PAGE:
ISP Squash



for 75th Platinum Jubilee and 50th Golden Jubilee Tournament


Mahendra Agarwal a squash visionary



It’s hard to find visionaries in the field of sport. India has not taken sports on a professional basis and we have amateurs in charge of sports some which are played in high professional standards.


But there are exceptions. One such is Mahendra Jagdish Agarwal, the Founder Director of Indian Squash Professionals (ISP), the only non profit making sports NGO of India since 1993.


During the past years, Mr. Agarwal has organized and sponsored several squash tournaments, camps and programmes. In January 1993, during his squash training at The Leela, he thought of sponsoring a squash tournament for the first time in India for the Professionals category by forming an NGO named ISP.  ISP was also instrumental in introducing Doubles squash tournament in India way back in 1993...


Together with other committee members he focused on promoting squash in India mainly in the interiors of Maharashtra and exposing the the game to the masses. His goal was to provide an integrated platform to the youngsters and help them prepare for International events by identifying talents. He also restructured the foundation of the Professionals - who were the backbone of Indian Squash by setting up systems, procedures and performance standards.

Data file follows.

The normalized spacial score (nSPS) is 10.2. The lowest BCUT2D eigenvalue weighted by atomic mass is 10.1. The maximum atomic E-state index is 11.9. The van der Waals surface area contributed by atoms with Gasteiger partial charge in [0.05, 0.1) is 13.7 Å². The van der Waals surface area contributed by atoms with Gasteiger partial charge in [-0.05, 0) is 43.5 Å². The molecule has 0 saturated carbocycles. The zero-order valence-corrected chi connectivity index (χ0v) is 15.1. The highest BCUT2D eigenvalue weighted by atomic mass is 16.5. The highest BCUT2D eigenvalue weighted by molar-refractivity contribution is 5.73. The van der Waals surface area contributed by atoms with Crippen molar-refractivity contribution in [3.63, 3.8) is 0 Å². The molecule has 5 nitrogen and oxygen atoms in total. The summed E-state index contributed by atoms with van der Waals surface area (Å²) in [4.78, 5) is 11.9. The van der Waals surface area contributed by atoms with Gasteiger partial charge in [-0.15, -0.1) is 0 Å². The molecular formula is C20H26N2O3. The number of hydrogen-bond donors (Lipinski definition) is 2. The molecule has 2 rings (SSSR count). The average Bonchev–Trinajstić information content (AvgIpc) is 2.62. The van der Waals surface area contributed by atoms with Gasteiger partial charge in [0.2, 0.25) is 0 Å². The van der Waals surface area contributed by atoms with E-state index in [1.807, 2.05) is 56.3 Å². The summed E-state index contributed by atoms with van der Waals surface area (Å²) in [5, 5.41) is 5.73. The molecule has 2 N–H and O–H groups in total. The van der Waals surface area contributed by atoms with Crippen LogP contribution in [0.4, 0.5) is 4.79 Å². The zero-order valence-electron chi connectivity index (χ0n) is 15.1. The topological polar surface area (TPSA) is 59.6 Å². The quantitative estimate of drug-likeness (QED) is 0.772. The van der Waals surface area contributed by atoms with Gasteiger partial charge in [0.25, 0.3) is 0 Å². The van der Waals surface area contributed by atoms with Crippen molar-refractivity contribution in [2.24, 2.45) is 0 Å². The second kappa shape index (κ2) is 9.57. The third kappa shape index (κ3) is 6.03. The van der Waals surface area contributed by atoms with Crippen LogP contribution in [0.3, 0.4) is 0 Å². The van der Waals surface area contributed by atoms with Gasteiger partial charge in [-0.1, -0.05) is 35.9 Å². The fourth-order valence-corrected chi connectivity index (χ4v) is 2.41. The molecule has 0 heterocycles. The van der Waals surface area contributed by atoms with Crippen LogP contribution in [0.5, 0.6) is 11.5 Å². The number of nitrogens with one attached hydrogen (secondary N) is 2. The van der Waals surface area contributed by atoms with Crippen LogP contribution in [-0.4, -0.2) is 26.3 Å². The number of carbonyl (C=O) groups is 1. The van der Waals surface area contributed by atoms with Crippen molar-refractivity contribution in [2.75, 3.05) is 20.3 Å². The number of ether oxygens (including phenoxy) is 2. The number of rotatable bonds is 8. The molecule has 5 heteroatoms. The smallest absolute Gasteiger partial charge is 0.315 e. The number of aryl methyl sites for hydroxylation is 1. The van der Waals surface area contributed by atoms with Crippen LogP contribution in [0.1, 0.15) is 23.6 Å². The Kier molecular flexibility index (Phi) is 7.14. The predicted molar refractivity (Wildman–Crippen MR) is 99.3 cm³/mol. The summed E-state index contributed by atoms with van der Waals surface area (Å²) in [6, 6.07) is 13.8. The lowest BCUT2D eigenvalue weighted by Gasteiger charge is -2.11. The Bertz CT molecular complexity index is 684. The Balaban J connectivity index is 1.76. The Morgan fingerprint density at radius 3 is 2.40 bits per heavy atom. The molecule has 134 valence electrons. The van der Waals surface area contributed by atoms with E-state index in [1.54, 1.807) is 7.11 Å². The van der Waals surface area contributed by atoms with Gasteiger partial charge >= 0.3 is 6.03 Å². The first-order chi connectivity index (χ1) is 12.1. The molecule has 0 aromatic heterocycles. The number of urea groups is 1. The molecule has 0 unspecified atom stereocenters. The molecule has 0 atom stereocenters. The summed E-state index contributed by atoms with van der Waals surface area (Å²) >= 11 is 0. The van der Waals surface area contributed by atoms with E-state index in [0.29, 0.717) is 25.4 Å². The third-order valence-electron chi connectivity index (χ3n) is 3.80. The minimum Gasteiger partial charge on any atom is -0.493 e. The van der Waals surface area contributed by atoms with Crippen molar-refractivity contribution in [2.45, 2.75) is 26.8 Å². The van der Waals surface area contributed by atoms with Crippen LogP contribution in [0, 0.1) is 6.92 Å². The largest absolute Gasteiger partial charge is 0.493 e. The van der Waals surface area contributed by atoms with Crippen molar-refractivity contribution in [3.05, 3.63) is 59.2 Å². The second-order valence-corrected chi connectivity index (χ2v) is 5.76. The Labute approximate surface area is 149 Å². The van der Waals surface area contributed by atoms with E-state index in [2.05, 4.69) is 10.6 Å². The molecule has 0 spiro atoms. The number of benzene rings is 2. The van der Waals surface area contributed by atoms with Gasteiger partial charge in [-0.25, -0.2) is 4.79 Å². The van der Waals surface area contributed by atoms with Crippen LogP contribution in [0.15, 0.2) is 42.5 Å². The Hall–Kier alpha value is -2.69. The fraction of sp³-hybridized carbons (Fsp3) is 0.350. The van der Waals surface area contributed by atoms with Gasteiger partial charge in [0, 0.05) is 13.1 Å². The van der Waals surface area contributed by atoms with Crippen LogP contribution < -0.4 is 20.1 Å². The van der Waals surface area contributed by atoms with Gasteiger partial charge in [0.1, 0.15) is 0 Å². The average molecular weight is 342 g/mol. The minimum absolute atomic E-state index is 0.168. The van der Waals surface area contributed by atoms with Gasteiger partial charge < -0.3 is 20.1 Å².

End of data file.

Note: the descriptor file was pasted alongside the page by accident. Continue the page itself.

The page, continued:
Fondly described as focused, passionate, sincere and dynamic, Mr. Agarwal has involved himself completely in promotion of the game and has succeeded to a big extent with his energetic leadership, vision and spirit over the years.


Renowned as a successful builder in Mumbai, Mr Agarwal, knows the sacrifices and work it takes to become the best and is now set to provide the opportunity to our talented Indian squash players to do the same. He is striving to take squash to its highest peak by adopting young talented, promising players and grooming them from scratch and giving them that extra boost to break through.

Mr. Agarwal started publishing India’s leading squash magazine "PROSQUASH" which he distributes at no cost to India’s squash fraternity. Simultaneously, he launched India’s first squash website which is being updated daily.


Mr. Agarwal has to his credit the conceptualization and operation of the first ever sports NGO, which has also been appreciated by ex-Prime Minister, ex-Deputy Prime Minister, Vice-President, Sports Minister & Chief Election Commissioner.